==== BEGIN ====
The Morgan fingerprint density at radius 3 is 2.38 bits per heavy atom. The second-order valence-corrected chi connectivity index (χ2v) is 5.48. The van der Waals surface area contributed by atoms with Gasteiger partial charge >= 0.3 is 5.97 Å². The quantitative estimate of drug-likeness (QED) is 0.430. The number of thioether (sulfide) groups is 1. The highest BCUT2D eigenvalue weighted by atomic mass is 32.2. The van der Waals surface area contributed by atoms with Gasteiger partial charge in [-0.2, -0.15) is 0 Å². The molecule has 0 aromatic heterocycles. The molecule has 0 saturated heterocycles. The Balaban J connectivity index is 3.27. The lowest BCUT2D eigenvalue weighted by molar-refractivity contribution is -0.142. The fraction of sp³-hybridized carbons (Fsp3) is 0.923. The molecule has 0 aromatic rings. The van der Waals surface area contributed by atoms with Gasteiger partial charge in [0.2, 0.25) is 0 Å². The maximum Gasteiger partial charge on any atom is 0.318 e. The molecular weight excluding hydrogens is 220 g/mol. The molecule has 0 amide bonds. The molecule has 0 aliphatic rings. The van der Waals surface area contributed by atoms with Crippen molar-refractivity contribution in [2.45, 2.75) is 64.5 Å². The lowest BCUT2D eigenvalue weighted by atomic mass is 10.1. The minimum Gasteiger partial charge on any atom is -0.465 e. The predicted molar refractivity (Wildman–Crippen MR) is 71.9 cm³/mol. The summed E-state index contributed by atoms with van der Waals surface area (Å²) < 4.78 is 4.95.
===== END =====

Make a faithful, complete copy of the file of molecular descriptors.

The Morgan fingerprint density at radius 3 is 2.38 bits per heavy atom. The second-order valence-corrected chi connectivity index (χ2v) is 5.48. The van der Waals surface area contributed by atoms with Gasteiger partial charge >= 0.3 is 5.97 Å². The quantitative estimate of drug-likeness (QED) is 0.430. The number of thioether (sulfide) groups is 1. The highest BCUT2D eigenvalue weighted by atomic mass is 32.2. The van der Waals surface area contributed by atoms with Gasteiger partial charge in [-0.2, -0.15) is 0 Å². The molecule has 0 aromatic heterocycles. The molecule has 0 saturated heterocycles. The Balaban J connectivity index is 3.27. The lowest BCUT2D eigenvalue weighted by molar-refractivity contribution is -0.142. The fraction of sp³-hybridized carbons (Fsp3) is 0.923. The molecule has 0 aromatic rings. The van der Waals surface area contributed by atoms with Gasteiger partial charge in [0.2, 0.25) is 0 Å². The maximum Gasteiger partial charge on any atom is 0.318 e. The molecular weight excluding hydrogens is 220 g/mol. The molecule has 0 amide bonds. The molecule has 0 aliphatic rings. The van der Waals surface area contributed by atoms with Crippen molar-refractivity contribution in [2.45, 2.75) is 64.5 Å². The lowest BCUT2D eigenvalue weighted by atomic mass is 10.1. The minimum Gasteiger partial charge on any atom is -0.465 e. The predicted molar refractivity (Wildman–Crippen MR) is 71.9 cm³/mol. The summed E-state index contributed by atoms with van der Waals surface area (Å²) < 4.78 is 4.95.